1. re: NE_Elaine

                                                    Once more, cost another discussion. But no, not necessarily. For a small rotational menu of composed dishes - yes.

                                                    For a small cookie/bakery operation with limited items? Not in the least. There are several recipe calculators online which will give fairly accurate information. No, these wouldn't suffice for wholesale distribution. Yes, cost for independent analysis would be an additional expense to take on.

                                                    But the question is: Would you like it to be available. NOT what it would take for that to be possible.

                                                    1. re: Rodzilla

                                                      << I know it's not always feasible for a small rotational menu, but for something like a small cookie business/bakery/sandwich shop it would be easy enough to provide estimates >>

                                                      I guess I was addressing the erroneous assumption supposedly supporting your argurment rather than the actual question posed in the post.

                                                      So, to answer your question...NO, I would not like it available and have very rarely availed myself of the listings that are required by law.

                                                    2. re: NE_Elaine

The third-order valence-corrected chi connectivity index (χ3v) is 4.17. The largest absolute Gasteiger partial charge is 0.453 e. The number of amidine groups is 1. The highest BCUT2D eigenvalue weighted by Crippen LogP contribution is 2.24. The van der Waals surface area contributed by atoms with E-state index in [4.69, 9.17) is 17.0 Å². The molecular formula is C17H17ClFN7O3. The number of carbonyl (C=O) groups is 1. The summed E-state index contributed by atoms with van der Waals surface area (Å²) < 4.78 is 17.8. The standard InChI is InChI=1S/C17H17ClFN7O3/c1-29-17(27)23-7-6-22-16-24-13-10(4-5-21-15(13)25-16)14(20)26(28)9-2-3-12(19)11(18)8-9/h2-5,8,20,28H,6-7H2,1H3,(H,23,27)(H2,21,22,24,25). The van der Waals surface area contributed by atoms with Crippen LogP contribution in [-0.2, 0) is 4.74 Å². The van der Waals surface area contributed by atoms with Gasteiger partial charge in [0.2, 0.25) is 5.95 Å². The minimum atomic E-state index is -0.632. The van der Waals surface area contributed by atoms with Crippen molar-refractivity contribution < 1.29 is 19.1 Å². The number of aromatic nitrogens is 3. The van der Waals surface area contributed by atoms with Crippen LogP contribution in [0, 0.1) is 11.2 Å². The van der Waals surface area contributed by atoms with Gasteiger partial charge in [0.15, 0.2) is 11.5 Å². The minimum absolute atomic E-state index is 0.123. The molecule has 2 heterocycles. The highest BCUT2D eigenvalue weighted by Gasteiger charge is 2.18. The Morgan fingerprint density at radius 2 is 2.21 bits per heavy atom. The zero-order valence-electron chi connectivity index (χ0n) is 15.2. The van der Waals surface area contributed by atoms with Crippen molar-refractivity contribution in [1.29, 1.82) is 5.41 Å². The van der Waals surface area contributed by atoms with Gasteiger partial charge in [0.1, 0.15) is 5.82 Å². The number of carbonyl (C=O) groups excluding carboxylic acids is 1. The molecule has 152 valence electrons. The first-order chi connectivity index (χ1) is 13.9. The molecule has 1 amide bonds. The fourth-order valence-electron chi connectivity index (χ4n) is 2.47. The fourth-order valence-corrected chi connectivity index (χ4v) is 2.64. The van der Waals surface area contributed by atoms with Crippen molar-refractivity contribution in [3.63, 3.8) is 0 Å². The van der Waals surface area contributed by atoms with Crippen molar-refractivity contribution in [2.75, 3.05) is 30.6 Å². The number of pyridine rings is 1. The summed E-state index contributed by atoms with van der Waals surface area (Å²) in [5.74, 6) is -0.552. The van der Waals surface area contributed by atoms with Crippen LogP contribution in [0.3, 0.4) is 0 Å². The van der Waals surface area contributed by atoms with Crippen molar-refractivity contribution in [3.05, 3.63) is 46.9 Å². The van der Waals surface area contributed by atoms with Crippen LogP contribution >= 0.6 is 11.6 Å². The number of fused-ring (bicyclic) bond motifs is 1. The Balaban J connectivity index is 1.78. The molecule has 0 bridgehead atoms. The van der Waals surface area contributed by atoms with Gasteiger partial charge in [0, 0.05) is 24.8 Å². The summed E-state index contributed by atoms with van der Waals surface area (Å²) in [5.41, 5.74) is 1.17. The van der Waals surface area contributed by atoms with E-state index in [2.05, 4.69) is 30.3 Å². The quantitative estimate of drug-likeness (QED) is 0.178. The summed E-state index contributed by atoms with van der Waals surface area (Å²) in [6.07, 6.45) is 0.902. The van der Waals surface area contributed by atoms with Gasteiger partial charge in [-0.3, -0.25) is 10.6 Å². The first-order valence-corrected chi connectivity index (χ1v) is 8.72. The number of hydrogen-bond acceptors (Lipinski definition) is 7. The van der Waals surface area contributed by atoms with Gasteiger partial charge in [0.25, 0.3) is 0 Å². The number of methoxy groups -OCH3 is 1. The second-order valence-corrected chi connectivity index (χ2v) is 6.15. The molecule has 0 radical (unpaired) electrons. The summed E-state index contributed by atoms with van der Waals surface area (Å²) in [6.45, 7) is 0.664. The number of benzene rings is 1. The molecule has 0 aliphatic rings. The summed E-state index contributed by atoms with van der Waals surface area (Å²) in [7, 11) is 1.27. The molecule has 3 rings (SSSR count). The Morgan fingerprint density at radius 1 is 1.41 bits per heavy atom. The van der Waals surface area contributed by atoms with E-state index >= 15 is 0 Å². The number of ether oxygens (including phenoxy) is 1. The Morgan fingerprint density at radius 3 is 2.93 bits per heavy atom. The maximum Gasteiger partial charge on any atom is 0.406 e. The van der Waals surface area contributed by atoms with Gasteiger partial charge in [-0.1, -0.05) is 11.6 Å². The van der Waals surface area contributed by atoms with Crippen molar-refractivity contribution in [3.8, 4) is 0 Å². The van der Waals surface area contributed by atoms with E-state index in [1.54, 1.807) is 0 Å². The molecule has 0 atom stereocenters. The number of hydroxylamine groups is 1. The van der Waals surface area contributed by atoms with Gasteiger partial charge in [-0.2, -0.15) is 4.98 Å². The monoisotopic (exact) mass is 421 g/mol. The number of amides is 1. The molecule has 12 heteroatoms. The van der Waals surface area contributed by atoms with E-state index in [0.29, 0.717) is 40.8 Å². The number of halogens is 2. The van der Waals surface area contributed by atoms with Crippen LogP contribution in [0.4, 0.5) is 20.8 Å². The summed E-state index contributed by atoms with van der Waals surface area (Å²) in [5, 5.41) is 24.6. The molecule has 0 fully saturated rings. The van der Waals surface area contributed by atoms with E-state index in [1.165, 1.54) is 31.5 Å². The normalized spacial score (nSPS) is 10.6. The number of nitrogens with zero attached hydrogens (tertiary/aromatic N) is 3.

I get that some small business owners themselves might not have the knowledge or staff that are able to compile the information, but for the sake of argument, consider how much some people desire this information to be out there. I'm sure if a business/individual wanted to get the information together they could put out a request (within the community, online, whatever) explaining that they'd like assistance with the task so that those customers with special dietary/health concerns would be able to make better informed decisions when dining with them.

                                                      I'm sure they could get someone to volunteer their time in doing so for little or even possibly no money. I certainly wouldn't mind doing so (for free) if I saw such a request. It certainly wouldn't be done by tomorrow, but it would not be hard. It might even end up being good PR for a business for them being proactive in the health of their community/patrons.